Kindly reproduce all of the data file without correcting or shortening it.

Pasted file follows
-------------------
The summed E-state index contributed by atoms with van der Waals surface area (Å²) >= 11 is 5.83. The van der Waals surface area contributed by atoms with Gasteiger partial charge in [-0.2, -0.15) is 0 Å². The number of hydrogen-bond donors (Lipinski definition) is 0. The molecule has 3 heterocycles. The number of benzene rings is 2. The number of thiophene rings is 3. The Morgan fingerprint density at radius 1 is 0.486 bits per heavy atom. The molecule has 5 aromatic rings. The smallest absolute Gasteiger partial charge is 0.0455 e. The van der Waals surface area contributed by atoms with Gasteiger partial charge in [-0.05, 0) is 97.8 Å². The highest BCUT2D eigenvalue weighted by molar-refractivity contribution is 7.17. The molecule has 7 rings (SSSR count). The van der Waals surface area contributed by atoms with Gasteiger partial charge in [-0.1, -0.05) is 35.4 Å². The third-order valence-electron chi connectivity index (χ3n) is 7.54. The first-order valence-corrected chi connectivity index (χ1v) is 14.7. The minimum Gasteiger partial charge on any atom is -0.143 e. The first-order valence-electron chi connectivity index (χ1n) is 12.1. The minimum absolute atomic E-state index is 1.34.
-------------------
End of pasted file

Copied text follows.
The summed E-state index contributed by atoms with van der Waals surface area (Å²) >= 11 is 5.83. The van der Waals surface area contributed by atoms with Gasteiger partial charge in [-0.2, -0.15) is 0 Å². The number of hydrogen-bond donors (Lipinski definition) is 0. The molecule has 3 heterocycles. The number of benzene rings is 2. The number of thiophene rings is 3. The Morgan fingerprint density at radius 1 is 0.486 bits per heavy atom. The molecule has 5 aromatic rings. The smallest absolute Gasteiger partial charge is 0.0455 e. The van der Waals surface area contributed by atoms with Gasteiger partial charge in [-0.05, 0) is 97.8 Å². The highest BCUT2D eigenvalue weighted by molar-refractivity contribution is 7.17. The molecule has 7 rings (SSSR count). The van der Waals surface area contributed by atoms with Gasteiger partial charge in [-0.1, -0.05) is 35.4 Å². The third-order valence-electron chi connectivity index (χ3n) is 7.54. The first-order valence-corrected chi connectivity index (χ1v) is 14.7. The minimum Gasteiger partial charge on any atom is -0.143 e. The first-order valence-electron chi connectivity index (χ1n) is 12.1. The minimum absolute atomic E-state index is 1.34.